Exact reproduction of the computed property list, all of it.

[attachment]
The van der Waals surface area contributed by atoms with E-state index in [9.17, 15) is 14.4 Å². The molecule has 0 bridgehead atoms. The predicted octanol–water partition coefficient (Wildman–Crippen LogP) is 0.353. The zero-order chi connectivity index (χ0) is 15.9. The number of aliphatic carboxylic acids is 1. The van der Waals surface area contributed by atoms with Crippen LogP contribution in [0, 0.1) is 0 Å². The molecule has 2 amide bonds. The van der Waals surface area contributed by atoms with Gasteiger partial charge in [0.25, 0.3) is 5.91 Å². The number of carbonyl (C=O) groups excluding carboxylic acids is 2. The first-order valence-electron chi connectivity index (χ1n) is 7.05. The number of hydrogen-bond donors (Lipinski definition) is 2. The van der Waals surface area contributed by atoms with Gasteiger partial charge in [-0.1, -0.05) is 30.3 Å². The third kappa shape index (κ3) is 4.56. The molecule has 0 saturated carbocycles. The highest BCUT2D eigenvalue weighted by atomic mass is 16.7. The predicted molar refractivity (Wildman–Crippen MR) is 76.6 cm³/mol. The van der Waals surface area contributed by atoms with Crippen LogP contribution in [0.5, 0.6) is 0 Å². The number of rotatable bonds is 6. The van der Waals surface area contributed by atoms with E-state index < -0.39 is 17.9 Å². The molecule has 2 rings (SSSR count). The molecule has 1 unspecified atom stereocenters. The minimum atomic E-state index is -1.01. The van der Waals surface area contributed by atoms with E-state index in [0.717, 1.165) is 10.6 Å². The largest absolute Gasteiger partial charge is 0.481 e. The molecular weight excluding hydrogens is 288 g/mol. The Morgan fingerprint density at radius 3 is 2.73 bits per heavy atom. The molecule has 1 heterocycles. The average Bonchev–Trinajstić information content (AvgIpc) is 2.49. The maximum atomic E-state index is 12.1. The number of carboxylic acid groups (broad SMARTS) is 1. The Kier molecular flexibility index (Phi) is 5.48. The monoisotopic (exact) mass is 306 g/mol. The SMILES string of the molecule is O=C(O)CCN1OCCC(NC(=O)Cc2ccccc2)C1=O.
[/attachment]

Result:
The van der Waals surface area contributed by atoms with E-state index in [9.17, 15) is 14.4 Å². The molecule has 0 bridgehead atoms. The predicted octanol–water partition coefficient (Wildman–Crippen LogP) is 0.353. The zero-order chi connectivity index (χ0) is 15.9. The number of aliphatic carboxylic acids is 1. The van der Waals surface area contributed by atoms with Crippen LogP contribution in [0, 0.1) is 0 Å². The molecule has 2 amide bonds. The van der Waals surface area contributed by atoms with Gasteiger partial charge in [0.25, 0.3) is 5.91 Å². The number of carbonyl (C=O) groups excluding carboxylic acids is 2. The first-order valence-electron chi connectivity index (χ1n) is 7.05. The number of hydrogen-bond donors (Lipinski definition) is 2. The van der Waals surface area contributed by atoms with Gasteiger partial charge in [-0.1, -0.05) is 30.3 Å². The third kappa shape index (κ3) is 4.56. The molecule has 0 saturated carbocycles. The highest BCUT2D eigenvalue weighted by atomic mass is 16.7. The predicted molar refractivity (Wildman–Crippen MR) is 76.6 cm³/mol. The van der Waals surface area contributed by atoms with Crippen LogP contribution in [0.5, 0.6) is 0 Å². The number of rotatable bonds is 6. The van der Waals surface area contributed by atoms with E-state index < -0.39 is 17.9 Å². The molecule has 2 rings (SSSR count). The molecule has 1 unspecified atom stereocenters. The minimum atomic E-state index is -1.01. The van der Waals surface area contributed by atoms with E-state index in [0.717, 1.165) is 10.6 Å². The largest absolute Gasteiger partial charge is 0.481 e. The molecular weight excluding hydrogens is 288 g/mol. The Morgan fingerprint density at radius 3 is 2.73 bits per heavy atom. The molecule has 1 heterocycles. The average Bonchev–Trinajstić information content (AvgIpc) is 2.49. The maximum atomic E-state index is 12.1. The number of carboxylic acid groups (broad SMARTS) is 1. The Kier molecular flexibility index (Phi) is 5.48. The monoisotopic (exact) mass is 306 g/mol. The SMILES string of the molecule is O=C(O)CCN1OCCC(NC(=O)Cc2ccccc2)C1=O.